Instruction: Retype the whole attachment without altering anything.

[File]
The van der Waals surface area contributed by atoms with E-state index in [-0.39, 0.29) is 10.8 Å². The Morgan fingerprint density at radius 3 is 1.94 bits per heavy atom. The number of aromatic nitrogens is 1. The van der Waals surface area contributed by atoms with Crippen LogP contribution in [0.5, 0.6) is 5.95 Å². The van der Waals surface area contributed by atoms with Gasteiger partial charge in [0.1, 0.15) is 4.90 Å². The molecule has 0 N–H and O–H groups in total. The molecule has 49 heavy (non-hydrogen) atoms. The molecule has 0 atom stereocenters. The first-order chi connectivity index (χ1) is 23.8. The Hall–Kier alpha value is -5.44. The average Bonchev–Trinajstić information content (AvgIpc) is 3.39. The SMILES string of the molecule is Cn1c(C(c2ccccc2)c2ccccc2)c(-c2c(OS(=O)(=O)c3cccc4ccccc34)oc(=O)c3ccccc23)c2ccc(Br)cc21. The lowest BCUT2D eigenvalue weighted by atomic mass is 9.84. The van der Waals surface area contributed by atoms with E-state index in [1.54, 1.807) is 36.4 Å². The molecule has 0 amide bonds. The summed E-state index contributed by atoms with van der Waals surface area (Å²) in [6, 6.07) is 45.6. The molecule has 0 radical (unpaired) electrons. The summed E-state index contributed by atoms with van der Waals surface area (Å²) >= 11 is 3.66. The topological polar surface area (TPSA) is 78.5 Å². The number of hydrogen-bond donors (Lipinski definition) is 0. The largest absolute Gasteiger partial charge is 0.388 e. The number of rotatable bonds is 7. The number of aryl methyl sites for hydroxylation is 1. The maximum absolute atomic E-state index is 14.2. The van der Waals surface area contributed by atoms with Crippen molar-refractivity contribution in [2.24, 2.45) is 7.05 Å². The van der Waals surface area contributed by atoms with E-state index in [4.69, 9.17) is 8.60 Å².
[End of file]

The van der Waals surface area contributed by atoms with E-state index in [-0.39, 0.29) is 10.8 Å². The Morgan fingerprint density at radius 3 is 1.94 bits per heavy atom. The number of aromatic nitrogens is 1. The van der Waals surface area contributed by atoms with Crippen LogP contribution in [0.5, 0.6) is 5.95 Å². The van der Waals surface area contributed by atoms with Gasteiger partial charge in [0.1, 0.15) is 4.90 Å². The molecule has 0 N–H and O–H groups in total. The molecule has 49 heavy (non-hydrogen) atoms. The molecule has 0 atom stereocenters. The first-order chi connectivity index (χ1) is 23.8. The Hall–Kier alpha value is -5.44. The average Bonchev–Trinajstić information content (AvgIpc) is 3.39. The SMILES string of the molecule is Cn1c(C(c2ccccc2)c2ccccc2)c(-c2c(OS(=O)(=O)c3cccc4ccccc34)oc(=O)c3ccccc23)c2ccc(Br)cc21. The lowest BCUT2D eigenvalue weighted by atomic mass is 9.84. The van der Waals surface area contributed by atoms with E-state index in [1.54, 1.807) is 36.4 Å². The molecule has 0 amide bonds. The summed E-state index contributed by atoms with van der Waals surface area (Å²) in [6, 6.07) is 45.6. The molecule has 0 radical (unpaired) electrons. The summed E-state index contributed by atoms with van der Waals surface area (Å²) >= 11 is 3.66. The topological polar surface area (TPSA) is 78.5 Å². The number of hydrogen-bond donors (Lipinski definition) is 0. The largest absolute Gasteiger partial charge is 0.388 e. The number of rotatable bonds is 7. The number of aryl methyl sites for hydroxylation is 1. The maximum absolute atomic E-state index is 14.2. The van der Waals surface area contributed by atoms with Crippen molar-refractivity contribution in [2.24, 2.45) is 7.05 Å². The van der Waals surface area contributed by atoms with E-state index in [4.69, 9.17) is 8.60 Å².